a detail from "Napoleon as First Consul," an 1802 painting by Antoine-Jean Gros

The Christmas Eve plot to blow up Napoleon

On December 24, 1800, monarchist rebels attempted to assassinate Napoleon Bonaparte with a bomb as he was on his way to the opera.

A detail from "Napoleon as First Consul," an 1802 painting by Antoine-Jean Gros. Musée de la Légion D'Honneur, Paris
Erich Lessing/Album

On the night of December 24, 1800, the first French performance of The Creation, an oratorio by famous composer Joseph Haydn, premiered at the Theater of the Republic and the Arts in Paris. Shortly after the orchestra began playing, a thunderous sound from outside the building interrupted the opening movement, “Representation of Chaos.” Chaos, indeed, for a homemade bomb, intended for Napoleon Bonaparte was the source of the commotion.

Napoleon had been first consul of the French Republic for almost a year. Seeking to restore order and unity to post-revolutionary France, he had instituted popular reforms, including establishing the lycée system for secondary education and creating the Bank of France to improve France’s financial stability. His rise to power had also earned him many enemies. Jacobin radicals, who were loyal to the government that had preceded Napoleon’s coup, viewed the first consul as a traitor to the revolution, while royalists sought restoration of the monarchical ancient régime and the Bourbon dynasty. (Before the French Revolution, Paris had their eyes on Marie Antoinette.)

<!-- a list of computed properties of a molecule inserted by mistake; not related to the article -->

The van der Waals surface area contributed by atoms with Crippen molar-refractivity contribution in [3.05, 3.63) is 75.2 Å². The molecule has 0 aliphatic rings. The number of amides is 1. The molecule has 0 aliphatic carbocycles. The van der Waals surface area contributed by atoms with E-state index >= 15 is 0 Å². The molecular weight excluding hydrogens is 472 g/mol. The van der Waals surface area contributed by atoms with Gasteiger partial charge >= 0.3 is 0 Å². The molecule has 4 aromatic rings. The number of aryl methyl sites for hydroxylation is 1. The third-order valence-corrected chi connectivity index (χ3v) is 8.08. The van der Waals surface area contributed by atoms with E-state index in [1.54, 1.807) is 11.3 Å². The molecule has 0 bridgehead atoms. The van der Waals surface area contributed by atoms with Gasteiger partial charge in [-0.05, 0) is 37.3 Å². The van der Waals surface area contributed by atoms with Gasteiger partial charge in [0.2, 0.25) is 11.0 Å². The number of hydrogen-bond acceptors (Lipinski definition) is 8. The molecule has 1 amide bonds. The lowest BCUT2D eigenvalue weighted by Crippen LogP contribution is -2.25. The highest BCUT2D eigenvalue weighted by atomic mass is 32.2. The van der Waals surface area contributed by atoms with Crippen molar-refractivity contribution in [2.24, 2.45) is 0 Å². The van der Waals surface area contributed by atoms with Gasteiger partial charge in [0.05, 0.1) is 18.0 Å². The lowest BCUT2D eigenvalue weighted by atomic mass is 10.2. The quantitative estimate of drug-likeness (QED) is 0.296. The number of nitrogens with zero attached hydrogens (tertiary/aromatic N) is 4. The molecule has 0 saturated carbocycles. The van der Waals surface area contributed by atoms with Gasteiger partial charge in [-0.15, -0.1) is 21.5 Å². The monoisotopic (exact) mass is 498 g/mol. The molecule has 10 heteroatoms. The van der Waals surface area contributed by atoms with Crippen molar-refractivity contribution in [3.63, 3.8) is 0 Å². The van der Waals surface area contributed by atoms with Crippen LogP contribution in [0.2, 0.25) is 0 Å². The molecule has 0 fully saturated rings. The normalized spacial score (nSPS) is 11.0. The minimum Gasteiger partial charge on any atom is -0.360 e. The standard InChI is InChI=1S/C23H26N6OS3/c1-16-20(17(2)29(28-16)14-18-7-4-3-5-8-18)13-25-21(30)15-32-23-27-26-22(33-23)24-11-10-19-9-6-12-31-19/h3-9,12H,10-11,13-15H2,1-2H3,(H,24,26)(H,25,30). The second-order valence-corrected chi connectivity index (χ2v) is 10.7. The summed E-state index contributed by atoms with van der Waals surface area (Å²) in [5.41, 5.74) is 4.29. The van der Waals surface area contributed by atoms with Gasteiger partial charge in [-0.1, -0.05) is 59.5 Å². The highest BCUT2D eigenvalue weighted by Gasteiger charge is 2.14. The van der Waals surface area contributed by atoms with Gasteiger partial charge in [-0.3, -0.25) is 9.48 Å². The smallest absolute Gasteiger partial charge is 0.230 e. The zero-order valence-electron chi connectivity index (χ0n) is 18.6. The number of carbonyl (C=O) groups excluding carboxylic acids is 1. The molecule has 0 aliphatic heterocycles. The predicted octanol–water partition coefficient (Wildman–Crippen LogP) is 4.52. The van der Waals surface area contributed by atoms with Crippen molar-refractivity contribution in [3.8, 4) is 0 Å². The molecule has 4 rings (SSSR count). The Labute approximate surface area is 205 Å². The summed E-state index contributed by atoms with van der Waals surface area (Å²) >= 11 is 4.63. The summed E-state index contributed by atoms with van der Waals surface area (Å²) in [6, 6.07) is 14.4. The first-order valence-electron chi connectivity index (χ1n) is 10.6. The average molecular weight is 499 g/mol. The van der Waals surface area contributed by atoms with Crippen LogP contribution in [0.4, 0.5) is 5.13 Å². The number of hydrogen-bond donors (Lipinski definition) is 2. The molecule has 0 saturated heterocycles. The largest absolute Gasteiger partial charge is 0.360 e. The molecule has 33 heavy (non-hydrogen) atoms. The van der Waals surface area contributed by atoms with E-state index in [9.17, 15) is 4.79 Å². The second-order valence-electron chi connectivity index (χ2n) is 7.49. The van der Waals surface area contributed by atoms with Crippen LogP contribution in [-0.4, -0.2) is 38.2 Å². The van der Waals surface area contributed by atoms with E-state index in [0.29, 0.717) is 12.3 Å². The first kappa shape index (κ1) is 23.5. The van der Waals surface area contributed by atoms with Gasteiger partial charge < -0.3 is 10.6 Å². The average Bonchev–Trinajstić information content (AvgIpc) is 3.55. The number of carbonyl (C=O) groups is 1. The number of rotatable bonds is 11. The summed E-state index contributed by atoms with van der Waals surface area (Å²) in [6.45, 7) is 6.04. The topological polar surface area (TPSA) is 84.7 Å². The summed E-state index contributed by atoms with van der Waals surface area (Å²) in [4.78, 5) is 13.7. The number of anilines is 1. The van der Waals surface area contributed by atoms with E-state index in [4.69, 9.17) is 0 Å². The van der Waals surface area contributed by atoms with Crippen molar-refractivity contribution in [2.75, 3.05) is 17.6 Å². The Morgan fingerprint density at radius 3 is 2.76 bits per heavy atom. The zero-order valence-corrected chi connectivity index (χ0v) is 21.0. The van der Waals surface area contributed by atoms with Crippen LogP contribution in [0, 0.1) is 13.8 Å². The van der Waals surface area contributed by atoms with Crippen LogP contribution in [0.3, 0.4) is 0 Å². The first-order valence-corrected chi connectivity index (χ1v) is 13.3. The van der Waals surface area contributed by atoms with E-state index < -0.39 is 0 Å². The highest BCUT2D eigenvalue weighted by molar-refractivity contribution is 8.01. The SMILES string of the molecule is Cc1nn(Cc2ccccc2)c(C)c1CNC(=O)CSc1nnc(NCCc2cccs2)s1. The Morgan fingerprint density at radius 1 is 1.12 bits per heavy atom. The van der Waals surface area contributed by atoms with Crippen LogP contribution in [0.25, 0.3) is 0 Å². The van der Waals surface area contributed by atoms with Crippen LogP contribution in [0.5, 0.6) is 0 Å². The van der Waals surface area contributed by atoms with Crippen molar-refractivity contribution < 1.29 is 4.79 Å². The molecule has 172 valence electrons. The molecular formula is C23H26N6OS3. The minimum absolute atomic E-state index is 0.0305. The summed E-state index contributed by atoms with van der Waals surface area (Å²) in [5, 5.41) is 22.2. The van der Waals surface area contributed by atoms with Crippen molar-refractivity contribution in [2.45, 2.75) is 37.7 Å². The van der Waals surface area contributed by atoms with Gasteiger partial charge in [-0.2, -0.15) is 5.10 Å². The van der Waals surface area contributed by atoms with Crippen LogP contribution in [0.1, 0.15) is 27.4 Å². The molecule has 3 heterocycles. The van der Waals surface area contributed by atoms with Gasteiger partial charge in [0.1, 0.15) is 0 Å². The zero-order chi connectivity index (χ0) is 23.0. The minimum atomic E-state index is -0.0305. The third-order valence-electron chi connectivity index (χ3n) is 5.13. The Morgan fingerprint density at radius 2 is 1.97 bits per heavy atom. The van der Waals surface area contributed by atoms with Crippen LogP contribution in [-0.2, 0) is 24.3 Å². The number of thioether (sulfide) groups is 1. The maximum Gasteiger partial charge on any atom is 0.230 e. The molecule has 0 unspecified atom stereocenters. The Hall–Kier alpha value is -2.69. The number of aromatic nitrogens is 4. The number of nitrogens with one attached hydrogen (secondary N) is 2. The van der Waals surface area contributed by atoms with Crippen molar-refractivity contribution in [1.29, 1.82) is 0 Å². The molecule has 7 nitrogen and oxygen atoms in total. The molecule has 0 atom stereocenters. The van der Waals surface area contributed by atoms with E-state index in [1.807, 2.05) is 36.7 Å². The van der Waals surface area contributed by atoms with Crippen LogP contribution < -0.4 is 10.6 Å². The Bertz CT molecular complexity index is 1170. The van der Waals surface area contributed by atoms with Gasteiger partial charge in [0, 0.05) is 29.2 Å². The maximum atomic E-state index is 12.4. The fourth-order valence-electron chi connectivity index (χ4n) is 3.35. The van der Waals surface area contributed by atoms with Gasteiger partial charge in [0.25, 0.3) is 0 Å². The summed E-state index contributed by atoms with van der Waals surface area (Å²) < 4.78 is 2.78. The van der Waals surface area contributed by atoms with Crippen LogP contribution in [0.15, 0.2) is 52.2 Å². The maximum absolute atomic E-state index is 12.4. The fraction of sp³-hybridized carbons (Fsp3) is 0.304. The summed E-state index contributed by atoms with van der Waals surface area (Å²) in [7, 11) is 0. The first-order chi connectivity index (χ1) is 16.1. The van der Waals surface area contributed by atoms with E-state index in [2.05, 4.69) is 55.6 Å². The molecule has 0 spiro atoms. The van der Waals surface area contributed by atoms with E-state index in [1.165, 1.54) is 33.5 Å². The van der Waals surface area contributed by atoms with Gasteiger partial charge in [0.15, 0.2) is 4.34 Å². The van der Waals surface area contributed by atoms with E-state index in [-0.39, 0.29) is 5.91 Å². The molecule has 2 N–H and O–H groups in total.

In Napoleon’s initial year as first consul, opposition took the form of assassination plots and conspiracies against him. Malmaison, an estate west of Paris owned by his wife, Joséphine, was the site of several alleged plots, but none were carried out. In October 1800 four men believed to be Jacobins armed themselves with knives and planned to stab Napoleon to death in his box at the opera in the so-called Dagger Plot. The conspirators were caught, arrested, and later executed for plotting to kill the new French leader. (Beethoven went from Napoleon's biggest fan to his most savage critic.)

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